A recount is almost certain in the Republican primary for the U.S. Senate in Pennsylvania, where the two leading candidates are separated by less than 0.1% of the vote a week after the May 17 election.
A lawsuit filed by Dave McCormick, who trailed Mehmet Oz by less than 1,000 votes on Tuesday morning, also threw the result in Pennsylvania courts.
Here’s a look at how this extremely thin election result could play out in the weeks to come.
What happens now? What are the deadlines for the Oz-McCormick PA primary for the Senate?
Pennsylvania’s 67 counties have until 5 p.m. on May 24 to submit their unofficial election results to the state. Each county is responsible for counting ballots in elections and submitting them to the Pennsylvania Secretary of State for certification.
In the event that a recount is required – it is mandatory in elections decided by 0.5% or less – the Secretary of State has until the second Thursday after Election Day to order a. That would mean a recount must be ordered by May 26.
How does an AP recount work?
The Secretary of State gives 24 hours notice to both candidates. This will let candidates and counties know when the recount will take place. The last recount may take place on the third Wednesday after polling day. It would be June 1.
Once the recount begins, counties have six days to complete the recount, meaning it will be completed no later than June 7 this year.
They must submit their recount results by noon the next day, June 8. The Secretary of State then publishes the results and a winner is declared.
Why did McCormick take legal action to have undated mail-in ballots count?
McCormick’s campaign sued the Secretary of State for Pennsylvania and the 67 counties on May 23 in Commonwealth Court to demand that undated ballots be counted in the election results. It’s an unusual request from a Republican, given that party leaders in Pennsylvania have consistently tried to suppress mail-in ballots with flaws.
Defects include the absence of a date on the ballot envelope or the absence of a signature by the voter. These missing elements have led to lawsuits in previous elections. In fact, a federal appeals court last week issued an order requiring undated mail-in ballots to be counted in the results of last November’s general election.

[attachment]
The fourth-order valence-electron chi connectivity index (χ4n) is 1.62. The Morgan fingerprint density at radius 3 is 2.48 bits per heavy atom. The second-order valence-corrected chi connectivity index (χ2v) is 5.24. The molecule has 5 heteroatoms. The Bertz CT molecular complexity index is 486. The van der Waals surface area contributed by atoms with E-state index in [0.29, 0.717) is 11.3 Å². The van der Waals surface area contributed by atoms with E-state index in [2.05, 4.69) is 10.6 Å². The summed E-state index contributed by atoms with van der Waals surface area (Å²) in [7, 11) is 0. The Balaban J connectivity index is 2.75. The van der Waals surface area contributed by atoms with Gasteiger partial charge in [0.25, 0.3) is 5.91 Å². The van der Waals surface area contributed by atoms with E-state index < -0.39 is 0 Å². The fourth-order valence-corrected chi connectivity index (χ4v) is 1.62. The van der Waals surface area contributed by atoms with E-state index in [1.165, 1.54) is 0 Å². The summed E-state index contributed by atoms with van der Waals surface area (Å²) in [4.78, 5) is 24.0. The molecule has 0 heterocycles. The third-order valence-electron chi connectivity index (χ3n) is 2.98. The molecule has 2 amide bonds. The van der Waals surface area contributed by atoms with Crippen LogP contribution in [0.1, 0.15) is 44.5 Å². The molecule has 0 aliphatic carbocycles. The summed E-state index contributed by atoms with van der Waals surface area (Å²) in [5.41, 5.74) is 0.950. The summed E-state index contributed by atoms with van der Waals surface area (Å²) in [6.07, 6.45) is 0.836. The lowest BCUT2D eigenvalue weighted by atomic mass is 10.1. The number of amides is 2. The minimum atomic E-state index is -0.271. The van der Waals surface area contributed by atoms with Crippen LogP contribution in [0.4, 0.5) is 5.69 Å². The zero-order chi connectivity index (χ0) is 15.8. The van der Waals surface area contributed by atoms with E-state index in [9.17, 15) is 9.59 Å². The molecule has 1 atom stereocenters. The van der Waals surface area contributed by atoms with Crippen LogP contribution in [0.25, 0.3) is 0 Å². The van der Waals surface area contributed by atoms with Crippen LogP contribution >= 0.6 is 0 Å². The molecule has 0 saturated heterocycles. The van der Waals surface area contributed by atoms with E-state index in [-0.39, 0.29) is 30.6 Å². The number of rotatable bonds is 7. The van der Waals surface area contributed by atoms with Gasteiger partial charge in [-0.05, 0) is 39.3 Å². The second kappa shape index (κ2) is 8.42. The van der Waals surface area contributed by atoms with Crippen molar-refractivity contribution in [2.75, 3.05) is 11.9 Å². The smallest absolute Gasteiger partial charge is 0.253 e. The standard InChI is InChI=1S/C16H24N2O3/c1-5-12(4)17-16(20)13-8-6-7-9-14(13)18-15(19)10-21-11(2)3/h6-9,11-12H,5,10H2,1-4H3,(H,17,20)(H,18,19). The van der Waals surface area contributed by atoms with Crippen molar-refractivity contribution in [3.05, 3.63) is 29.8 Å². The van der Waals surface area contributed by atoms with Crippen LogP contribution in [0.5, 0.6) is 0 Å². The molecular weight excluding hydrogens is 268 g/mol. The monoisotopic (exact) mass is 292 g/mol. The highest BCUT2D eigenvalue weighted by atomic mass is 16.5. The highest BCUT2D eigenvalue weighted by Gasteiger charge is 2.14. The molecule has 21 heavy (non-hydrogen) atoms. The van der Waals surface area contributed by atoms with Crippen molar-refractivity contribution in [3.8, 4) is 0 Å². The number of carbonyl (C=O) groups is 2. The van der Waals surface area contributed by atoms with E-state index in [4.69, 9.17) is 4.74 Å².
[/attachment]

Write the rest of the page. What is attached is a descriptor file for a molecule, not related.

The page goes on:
McCormick hopes to close Oz’s lead, or even overtake his opponent, before the recount.
“These ballots were unquestionably submitted on time – they were dated upon receipt – and no fraud or impropriety was alleged,” the McCormick lawsuit said. “The (county electoral) councils’ only basis for disenfranchising these voters is a technical error that does not matter under state law and federal law.”
The Commonwealth Court is expected to speed up a decision on McCormick’s trial. Their order could arrive by the end of the week. An appeal to the state Supreme Court could follow.
Do Republicans want to count undated ballots this election?
No, they don’t. Both state and national party organizations have said in statements that they oppose the counting of those ballots and any other defective ballots.
Meanwhile, Republican gubernatorial candidate in the November general election, Doug Mastriano, has said he supports scrapping universal mail-in voting if elected.
In Philadelphia, the Elections Commission chairwoman said she supports counting undated ballots and noted that she has long argued that default should not eliminate a voter’s ballot from the results.
The default has actually increased in number since universal mail-in voting was enacted in Pennsylvania in 2019, according to data provided this week by Philadelphia City Commissioner Lisa Deeley.
|Election||Percentage of absentee ballots returned without date|
|General Election 2020||0.6%|
|2021 primary election||2.1%|
|General Election 2021||2.4%|
|2022 Primary *Incomplete totals*||2.7%|
Will the PA count undated ballots?
The secretary of state, who oversees election certification, asked counties to count undated mail-in ballots as part of the overall May 17 primary results. However, counties must “separate” these ballots in case a court order determines that the ballots should not be counted.
The Secretary of State added in his advice to the counties that Governor Tom Wolf’s administration believes those votes should be counted.
“However, out of an abundance of caution, the Department advises that these ballots be segregated and remain segregated from all other ballots during the canvassing and tabulation process,” read the guidelines released May 24. “In other words, ballots with undated Ballot Return Envelopes, or with incorrectly dated Ballot Return Envelopes that have been set aside, should continue to be retained, retained and properly registered pending litigation, which we believe will be undertaken on an expedited basis.”